1. Identify the main points or elements
  2. Identify what was stated or what is included
  • Identify thoughts or contributions others have made
  1. No argument or conclusion is made
  2. Ensure good coherence

To write a great summary, we also need to bear the following in mind

  1. Read the original, summarizing each paragraph.
  2. Put all these short paragraph summaries into a word processor (Word or any other).
  • Organize the paragraph summaries into groups by theme or subject.
  1. Identify the main point and state it in the beginning of your summary.

 

  • Paraphrasing

Paraphrasing in academic writing is an effective way to restate, condense, or clarify another author’s ideas while also providing credibility to your own argument or analysis. Successful paraphrasing is essential for strong academic writing and unsuccessful paraphrasing can result in unintentional plagiarism. In academic writing, it is usually better to paraphrase instead of quoting, because it shows that you have understood the source and makes your work more original. Paraphrasing is often used when engaging with academic content to place your argument in the context of other work on the subject and enter your ideas into the academic discussion. This also helps writers avoid overusing quotations, which can clutter up your work.

When paraphrasing, put someone else’s ideas into your own language, while still crediting them with the original idea.

Steps in paraphrasing

  • Read the passage several times to fully understand the meaning
  • Note down key concepts
  • Write your version of the text without looking at the original
  • Compare your paraphrased text with the original passage and make minor adjustments to phrases that remain too similar
  • Cite the source where you found the idea

Paraphrasing tips

Writing an idea in a different way than the published version can be difficult. These following are tricks you can apply to help you do so:

  • Start your first sentence at a different point from that of the original source
  • Use synonyms (words that mean the same thing)
  • Change the sentence structure (e.g. from active to passive voice)
  • Break the information into separate sentences

Paragraphing

Definition of paragraph

A paragraph develops one main idea through a series of related sentences. This main idea is usually introduced in the first sentence of the paragraph, called the topic sentence. The idea is then developed further through the sentences that follow. Occasionally, the topic sentence can be located in the middle or end of the paragraph. Paragraphs play an important role in writing because they provide a framework for organizing your ideas in a logical order. Using a clear structure for a paragraph helps guide the reader through the written work.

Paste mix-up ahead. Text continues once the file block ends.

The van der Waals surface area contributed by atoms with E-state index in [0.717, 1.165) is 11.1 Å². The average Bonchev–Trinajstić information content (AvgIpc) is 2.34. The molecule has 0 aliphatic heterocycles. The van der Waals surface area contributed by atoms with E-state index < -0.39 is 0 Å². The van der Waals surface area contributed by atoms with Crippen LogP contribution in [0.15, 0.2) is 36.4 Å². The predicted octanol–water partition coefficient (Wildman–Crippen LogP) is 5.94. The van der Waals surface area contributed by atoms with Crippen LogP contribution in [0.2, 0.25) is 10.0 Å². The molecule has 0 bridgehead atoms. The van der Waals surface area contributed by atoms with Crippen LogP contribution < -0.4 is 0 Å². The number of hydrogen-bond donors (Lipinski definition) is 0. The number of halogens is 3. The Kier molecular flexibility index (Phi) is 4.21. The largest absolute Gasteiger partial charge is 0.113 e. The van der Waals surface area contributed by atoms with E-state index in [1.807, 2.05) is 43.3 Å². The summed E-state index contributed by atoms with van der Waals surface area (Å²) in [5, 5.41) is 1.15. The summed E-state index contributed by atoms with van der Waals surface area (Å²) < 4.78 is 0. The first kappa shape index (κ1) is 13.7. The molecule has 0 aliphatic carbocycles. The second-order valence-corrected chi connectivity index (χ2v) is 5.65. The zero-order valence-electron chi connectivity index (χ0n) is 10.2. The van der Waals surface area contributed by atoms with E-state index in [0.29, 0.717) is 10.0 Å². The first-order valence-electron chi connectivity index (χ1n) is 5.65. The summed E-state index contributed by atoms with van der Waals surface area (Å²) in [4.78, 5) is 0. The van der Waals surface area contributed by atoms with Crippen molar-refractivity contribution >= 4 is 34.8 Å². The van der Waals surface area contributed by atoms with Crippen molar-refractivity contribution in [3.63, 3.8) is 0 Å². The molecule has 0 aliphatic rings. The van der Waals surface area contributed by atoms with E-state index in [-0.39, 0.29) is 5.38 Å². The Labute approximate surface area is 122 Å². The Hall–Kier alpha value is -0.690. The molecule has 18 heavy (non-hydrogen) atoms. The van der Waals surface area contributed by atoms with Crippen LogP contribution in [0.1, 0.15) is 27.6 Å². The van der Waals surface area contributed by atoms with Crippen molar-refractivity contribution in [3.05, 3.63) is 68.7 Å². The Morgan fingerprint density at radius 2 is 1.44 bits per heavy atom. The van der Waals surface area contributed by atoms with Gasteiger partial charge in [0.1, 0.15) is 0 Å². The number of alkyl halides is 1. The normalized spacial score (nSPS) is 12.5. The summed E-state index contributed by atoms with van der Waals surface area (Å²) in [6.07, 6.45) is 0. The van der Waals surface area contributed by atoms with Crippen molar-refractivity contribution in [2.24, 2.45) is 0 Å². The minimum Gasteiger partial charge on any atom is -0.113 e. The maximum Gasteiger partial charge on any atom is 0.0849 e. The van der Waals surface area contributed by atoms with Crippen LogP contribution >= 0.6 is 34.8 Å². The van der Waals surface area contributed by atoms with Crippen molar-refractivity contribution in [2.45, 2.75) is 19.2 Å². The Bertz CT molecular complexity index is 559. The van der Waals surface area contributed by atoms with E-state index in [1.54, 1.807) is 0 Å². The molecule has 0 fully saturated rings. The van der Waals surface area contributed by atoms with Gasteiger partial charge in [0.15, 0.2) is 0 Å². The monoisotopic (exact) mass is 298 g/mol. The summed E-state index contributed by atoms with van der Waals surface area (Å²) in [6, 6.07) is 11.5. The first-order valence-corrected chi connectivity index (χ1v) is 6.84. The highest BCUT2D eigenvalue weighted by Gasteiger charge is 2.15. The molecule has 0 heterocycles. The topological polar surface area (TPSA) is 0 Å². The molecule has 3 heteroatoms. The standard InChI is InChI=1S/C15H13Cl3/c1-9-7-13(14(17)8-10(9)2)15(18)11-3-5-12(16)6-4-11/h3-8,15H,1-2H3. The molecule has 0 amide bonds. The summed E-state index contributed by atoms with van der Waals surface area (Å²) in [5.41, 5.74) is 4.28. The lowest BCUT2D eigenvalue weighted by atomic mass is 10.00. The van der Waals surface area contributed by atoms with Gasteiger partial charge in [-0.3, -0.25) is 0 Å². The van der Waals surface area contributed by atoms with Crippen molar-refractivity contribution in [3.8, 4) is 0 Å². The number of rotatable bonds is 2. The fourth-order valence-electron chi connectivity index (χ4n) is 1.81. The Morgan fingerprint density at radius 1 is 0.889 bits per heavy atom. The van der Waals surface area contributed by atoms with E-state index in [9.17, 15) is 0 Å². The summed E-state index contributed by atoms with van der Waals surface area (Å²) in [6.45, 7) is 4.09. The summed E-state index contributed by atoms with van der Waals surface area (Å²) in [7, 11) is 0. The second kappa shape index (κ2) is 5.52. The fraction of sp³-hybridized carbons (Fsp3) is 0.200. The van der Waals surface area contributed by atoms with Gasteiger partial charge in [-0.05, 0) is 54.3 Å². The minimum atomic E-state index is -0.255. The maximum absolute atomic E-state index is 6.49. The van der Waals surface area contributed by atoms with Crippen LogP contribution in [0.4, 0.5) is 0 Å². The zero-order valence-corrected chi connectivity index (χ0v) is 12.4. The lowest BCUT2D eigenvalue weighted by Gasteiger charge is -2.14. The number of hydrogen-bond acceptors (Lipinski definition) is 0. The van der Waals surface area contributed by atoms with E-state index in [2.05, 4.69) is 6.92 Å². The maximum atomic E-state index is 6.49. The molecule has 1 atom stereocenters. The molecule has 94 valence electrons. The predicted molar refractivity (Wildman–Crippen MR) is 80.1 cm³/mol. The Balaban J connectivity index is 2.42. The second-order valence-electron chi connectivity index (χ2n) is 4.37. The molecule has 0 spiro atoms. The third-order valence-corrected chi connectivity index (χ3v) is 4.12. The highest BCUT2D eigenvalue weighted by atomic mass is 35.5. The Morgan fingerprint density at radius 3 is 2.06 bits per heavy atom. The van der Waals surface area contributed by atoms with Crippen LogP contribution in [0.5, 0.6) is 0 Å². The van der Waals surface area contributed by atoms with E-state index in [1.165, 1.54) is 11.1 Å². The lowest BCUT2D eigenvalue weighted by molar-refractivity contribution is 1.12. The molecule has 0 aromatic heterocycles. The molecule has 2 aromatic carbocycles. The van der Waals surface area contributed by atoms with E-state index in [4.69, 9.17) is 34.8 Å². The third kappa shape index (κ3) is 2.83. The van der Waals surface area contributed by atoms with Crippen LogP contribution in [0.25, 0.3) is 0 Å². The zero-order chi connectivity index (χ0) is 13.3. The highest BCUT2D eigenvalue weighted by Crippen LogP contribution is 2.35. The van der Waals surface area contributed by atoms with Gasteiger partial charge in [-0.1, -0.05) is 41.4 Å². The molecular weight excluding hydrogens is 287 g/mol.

Paragraphing

Paragraphing is the practice of dividing a text into paragraphs. The purpose of paragraphing is to signal shifts in thinking and give readers a rest. Paragraphing is a way of making visible to the reader the stages in the writer’s thinking.

Structure of a Paragraph

A useful way of understanding paragraph structure is to think of it as a block that is divided into three sections: the beginning, the middle, and the end. A basic paragraph follows this structure:

  • Topic Sentence (TS) – the beginning
  • Needs to state ONE idea clearly
  • Useful Tip: Always put the most important information first.
  • Supporting Sentences (SS) – the middle
  • Elaborates and explains the idea introduced in the topic sentence
  • Provides evidence and examples
  • Explains the evidence or example included – why is it relevant?
  • Concluding Sentence (CS) – the end
  • Makes links: back to the main idea of the paragraph; back to research question or topic of the assignment; to the next paragraph

When to start a new paragraph:

  • Start new main points or new ideas in a new paragraph. If you have an extended idea across multiple paragraphs, each new point within that idea should have its own paragraph.
  • Use a new paragraph to introduce a contrasting or different position. Use a clear topic sentence to identify the main idea.
  • If the paragraph becomes too long or the material is overly complex, break to make your writing more readable. Try splitting long paragraphs into two shorter paragraphs. This means you will need to write a new topic sentence at the start of the new paragraph.
  • Introductions and conclusions are usually, written as separate paragraphs.